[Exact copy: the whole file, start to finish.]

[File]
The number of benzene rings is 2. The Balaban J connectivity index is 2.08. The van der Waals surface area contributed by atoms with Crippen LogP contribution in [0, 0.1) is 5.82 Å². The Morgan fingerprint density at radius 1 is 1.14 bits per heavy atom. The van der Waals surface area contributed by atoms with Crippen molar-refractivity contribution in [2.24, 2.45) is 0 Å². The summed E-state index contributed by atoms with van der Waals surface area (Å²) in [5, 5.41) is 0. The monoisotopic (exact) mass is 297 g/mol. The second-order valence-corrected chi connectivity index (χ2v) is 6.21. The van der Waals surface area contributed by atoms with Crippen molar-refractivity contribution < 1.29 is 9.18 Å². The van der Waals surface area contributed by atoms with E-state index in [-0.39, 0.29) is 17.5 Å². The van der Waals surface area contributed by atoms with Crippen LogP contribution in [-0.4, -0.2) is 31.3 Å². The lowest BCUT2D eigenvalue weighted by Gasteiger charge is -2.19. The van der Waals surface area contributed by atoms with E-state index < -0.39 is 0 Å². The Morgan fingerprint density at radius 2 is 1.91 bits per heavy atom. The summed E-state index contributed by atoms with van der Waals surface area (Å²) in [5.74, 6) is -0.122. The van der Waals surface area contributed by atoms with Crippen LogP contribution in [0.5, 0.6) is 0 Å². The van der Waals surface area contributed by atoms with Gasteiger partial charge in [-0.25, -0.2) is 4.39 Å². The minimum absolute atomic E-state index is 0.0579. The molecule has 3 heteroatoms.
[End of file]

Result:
The number of benzene rings is 2. The Balaban J connectivity index is 2.08. The van der Waals surface area contributed by atoms with Crippen LogP contribution in [0, 0.1) is 5.82 Å². The Morgan fingerprint density at radius 1 is 1.14 bits per heavy atom. The van der Waals surface area contributed by atoms with Crippen molar-refractivity contribution in [2.24, 2.45) is 0 Å². The summed E-state index contributed by atoms with van der Waals surface area (Å²) in [5, 5.41) is 0. The monoisotopic (exact) mass is 297 g/mol. The second-order valence-corrected chi connectivity index (χ2v) is 6.21. The van der Waals surface area contributed by atoms with Crippen molar-refractivity contribution < 1.29 is 9.18 Å². The van der Waals surface area contributed by atoms with E-state index in [-0.39, 0.29) is 17.5 Å². The van der Waals surface area contributed by atoms with Crippen LogP contribution in [-0.4, -0.2) is 31.3 Å². The lowest BCUT2D eigenvalue weighted by Gasteiger charge is -2.19. The van der Waals surface area contributed by atoms with E-state index < -0.39 is 0 Å². The Morgan fingerprint density at radius 2 is 1.91 bits per heavy atom. The summed E-state index contributed by atoms with van der Waals surface area (Å²) in [5.74, 6) is -0.122. The van der Waals surface area contributed by atoms with Crippen LogP contribution in [0.5, 0.6) is 0 Å². The van der Waals surface area contributed by atoms with Gasteiger partial charge in [-0.25, -0.2) is 4.39 Å². The minimum absolute atomic E-state index is 0.0579. The molecule has 3 heteroatoms.